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Imagine it's the Middle Ages and you are a spice merchant traveling through the green, wet lands of Ireland. You might just take time to stop into an Irish pub for a drink and a rest. Pubs — short for public houses — were places that did not require a membership to enter, unlike private houses. So while the rich had memberships to other establishments, pubs were frequented by the hard working lower classes.
The history of the Irish pub is steeped in culture and lore. In the Middle Ages, it was a rough-hewn place of natural wood furniture and stone walls. Pubs bore large fireplaces and hanging oil lamps over wood or cobblestone floors. In addition to ale, they usually sold essential food and hardware items. It was a warm, welcoming place where people socialized, sang, relaxed, told stories, and exchanged gossip and rumors.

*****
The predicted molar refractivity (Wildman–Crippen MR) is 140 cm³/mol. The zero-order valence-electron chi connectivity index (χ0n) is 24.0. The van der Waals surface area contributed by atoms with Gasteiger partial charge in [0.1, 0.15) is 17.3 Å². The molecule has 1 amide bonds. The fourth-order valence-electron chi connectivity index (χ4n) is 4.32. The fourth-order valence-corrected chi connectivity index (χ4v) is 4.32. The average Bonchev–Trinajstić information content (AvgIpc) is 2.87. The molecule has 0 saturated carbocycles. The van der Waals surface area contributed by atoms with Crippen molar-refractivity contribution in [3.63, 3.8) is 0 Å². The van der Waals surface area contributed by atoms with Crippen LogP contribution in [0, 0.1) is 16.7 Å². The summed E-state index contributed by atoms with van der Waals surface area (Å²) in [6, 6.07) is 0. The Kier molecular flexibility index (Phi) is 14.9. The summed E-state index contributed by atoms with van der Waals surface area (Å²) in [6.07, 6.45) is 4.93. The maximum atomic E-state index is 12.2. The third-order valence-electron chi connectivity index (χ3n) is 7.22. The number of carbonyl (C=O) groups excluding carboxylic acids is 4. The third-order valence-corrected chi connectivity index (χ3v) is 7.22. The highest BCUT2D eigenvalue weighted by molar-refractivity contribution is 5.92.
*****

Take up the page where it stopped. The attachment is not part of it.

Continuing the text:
In the 19th century under oppressive British rule, the Irish pub was deemed illegal. Under the aggressive, independent spirit of the Irish, pubs naturally flourished during this time. They became places where rebels gathered to complain of the Crown — some to release frustrations, others to coordinate underground rebellions.
The atmosphere and charm of the traditional drinking establishment remains popular today, so much so that they have been replicated all over the world. The Irish Pub Company in Dublin claims to have built authentic pubs in over 40 countries worldwide. The prospective client has a choice of one of five historical styles. Delaney's Irish pub in Hong Kong, The Kilkenny in Berlin, and Fado in Atlanta, Georgia, are just three examples. Certainly, though, company doesn't have exclusivity over creation of pubs, and regional personality is often reflected in the decor and style of the local pub. It has also been modernized in less-authentic form in chains like Hennessey's.
If you stop in to a local Irish pub for a wee nip and want the full effect, don't forget the Guinness. Originally brewed in Dublin, this famous dark Irish stout is a favorite of many worldwide. Just sit back, soak up the atmosphere, and enjoy some genuine Irish charm.